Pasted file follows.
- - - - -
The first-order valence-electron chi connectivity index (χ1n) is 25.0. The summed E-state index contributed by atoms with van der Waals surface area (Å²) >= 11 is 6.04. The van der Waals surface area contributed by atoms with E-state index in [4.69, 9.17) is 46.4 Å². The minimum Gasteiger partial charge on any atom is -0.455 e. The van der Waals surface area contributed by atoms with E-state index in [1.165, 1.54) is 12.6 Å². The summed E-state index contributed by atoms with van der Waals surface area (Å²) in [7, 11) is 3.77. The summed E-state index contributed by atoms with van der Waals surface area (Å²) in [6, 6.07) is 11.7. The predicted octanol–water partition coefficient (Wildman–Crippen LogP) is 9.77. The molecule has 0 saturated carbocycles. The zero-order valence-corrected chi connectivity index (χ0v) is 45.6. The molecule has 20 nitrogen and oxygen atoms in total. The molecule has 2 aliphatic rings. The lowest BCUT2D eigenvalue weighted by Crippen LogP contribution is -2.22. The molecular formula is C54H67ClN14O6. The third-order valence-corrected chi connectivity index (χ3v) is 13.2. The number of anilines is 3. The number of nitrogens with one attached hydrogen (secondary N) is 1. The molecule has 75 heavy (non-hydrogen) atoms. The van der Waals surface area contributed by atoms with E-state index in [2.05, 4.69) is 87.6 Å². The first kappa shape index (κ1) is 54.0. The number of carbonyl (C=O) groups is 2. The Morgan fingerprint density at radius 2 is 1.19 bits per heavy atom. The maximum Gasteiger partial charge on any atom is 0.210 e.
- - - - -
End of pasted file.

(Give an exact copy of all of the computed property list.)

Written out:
The first-order valence-electron chi connectivity index (χ1n) is 25.0. The summed E-state index contributed by atoms with van der Waals surface area (Å²) >= 11 is 6.04. The van der Waals surface area contributed by atoms with E-state index in [4.69, 9.17) is 46.4 Å². The minimum Gasteiger partial charge on any atom is -0.455 e. The van der Waals surface area contributed by atoms with E-state index in [1.165, 1.54) is 12.6 Å². The summed E-state index contributed by atoms with van der Waals surface area (Å²) in [7, 11) is 3.77. The summed E-state index contributed by atoms with van der Waals surface area (Å²) in [6, 6.07) is 11.7. The predicted octanol–water partition coefficient (Wildman–Crippen LogP) is 9.77. The molecule has 0 saturated carbocycles. The zero-order valence-corrected chi connectivity index (χ0v) is 45.6. The molecule has 20 nitrogen and oxygen atoms in total. The molecule has 2 aliphatic rings. The lowest BCUT2D eigenvalue weighted by Crippen LogP contribution is -2.22. The molecular formula is C54H67ClN14O6. The third-order valence-corrected chi connectivity index (χ3v) is 13.2. The number of anilines is 3. The number of nitrogens with one attached hydrogen (secondary N) is 1. The molecule has 75 heavy (non-hydrogen) atoms. The van der Waals surface area contributed by atoms with E-state index in [2.05, 4.69) is 87.6 Å². The first kappa shape index (κ1) is 54.0. The number of carbonyl (C=O) groups is 2. The Morgan fingerprint density at radius 2 is 1.19 bits per heavy atom. The maximum Gasteiger partial charge on any atom is 0.210 e.